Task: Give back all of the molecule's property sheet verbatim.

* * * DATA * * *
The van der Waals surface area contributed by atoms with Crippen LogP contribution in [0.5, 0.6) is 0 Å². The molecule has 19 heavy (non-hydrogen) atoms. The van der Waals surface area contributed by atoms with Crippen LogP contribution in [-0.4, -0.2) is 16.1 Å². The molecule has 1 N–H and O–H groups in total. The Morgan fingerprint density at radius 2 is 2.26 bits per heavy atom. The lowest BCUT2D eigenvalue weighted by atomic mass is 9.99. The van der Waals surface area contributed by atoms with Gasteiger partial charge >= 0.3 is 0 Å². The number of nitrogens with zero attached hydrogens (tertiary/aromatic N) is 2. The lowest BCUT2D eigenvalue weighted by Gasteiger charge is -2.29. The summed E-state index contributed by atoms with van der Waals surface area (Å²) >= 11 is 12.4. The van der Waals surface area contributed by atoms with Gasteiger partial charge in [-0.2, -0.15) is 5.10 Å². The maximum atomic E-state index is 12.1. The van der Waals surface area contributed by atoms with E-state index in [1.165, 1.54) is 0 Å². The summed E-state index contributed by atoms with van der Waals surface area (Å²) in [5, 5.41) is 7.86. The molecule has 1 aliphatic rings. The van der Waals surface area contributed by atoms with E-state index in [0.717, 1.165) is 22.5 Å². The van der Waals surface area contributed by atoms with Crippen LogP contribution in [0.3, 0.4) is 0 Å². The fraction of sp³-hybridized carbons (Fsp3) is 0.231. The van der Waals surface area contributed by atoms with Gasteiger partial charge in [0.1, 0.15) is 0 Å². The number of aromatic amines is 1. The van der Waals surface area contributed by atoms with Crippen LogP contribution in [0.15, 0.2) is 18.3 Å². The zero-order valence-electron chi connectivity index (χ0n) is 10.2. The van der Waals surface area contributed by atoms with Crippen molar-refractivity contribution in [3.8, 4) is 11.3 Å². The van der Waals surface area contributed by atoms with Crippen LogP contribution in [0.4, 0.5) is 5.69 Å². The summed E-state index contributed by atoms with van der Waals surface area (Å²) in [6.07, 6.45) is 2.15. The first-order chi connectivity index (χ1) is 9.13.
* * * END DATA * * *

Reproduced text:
The van der Waals surface area contributed by atoms with Crippen LogP contribution in [0.5, 0.6) is 0 Å². The molecule has 19 heavy (non-hydrogen) atoms. The van der Waals surface area contributed by atoms with Crippen LogP contribution in [-0.4, -0.2) is 16.1 Å². The molecule has 1 N–H and O–H groups in total. The Morgan fingerprint density at radius 2 is 2.26 bits per heavy atom. The lowest BCUT2D eigenvalue weighted by atomic mass is 9.99. The van der Waals surface area contributed by atoms with Gasteiger partial charge >= 0.3 is 0 Å². The number of nitrogens with zero attached hydrogens (tertiary/aromatic N) is 2. The lowest BCUT2D eigenvalue weighted by Gasteiger charge is -2.29. The summed E-state index contributed by atoms with van der Waals surface area (Å²) >= 11 is 12.4. The van der Waals surface area contributed by atoms with Gasteiger partial charge in [-0.2, -0.15) is 5.10 Å². The maximum atomic E-state index is 12.1. The van der Waals surface area contributed by atoms with E-state index in [1.165, 1.54) is 0 Å². The summed E-state index contributed by atoms with van der Waals surface area (Å²) in [5, 5.41) is 7.86. The molecule has 1 aliphatic rings. The van der Waals surface area contributed by atoms with E-state index in [0.717, 1.165) is 22.5 Å². The van der Waals surface area contributed by atoms with Crippen LogP contribution in [0.3, 0.4) is 0 Å². The fraction of sp³-hybridized carbons (Fsp3) is 0.231. The van der Waals surface area contributed by atoms with Gasteiger partial charge in [0.1, 0.15) is 0 Å². The number of aromatic amines is 1. The van der Waals surface area contributed by atoms with Crippen LogP contribution in [0.15, 0.2) is 18.3 Å². The zero-order valence-electron chi connectivity index (χ0n) is 10.2. The van der Waals surface area contributed by atoms with Crippen molar-refractivity contribution in [3.8, 4) is 11.3 Å². The van der Waals surface area contributed by atoms with Crippen LogP contribution in [0.4, 0.5) is 5.69 Å². The summed E-state index contributed by atoms with van der Waals surface area (Å²) in [6.07, 6.45) is 2.15. The first-order chi connectivity index (χ1) is 9.13.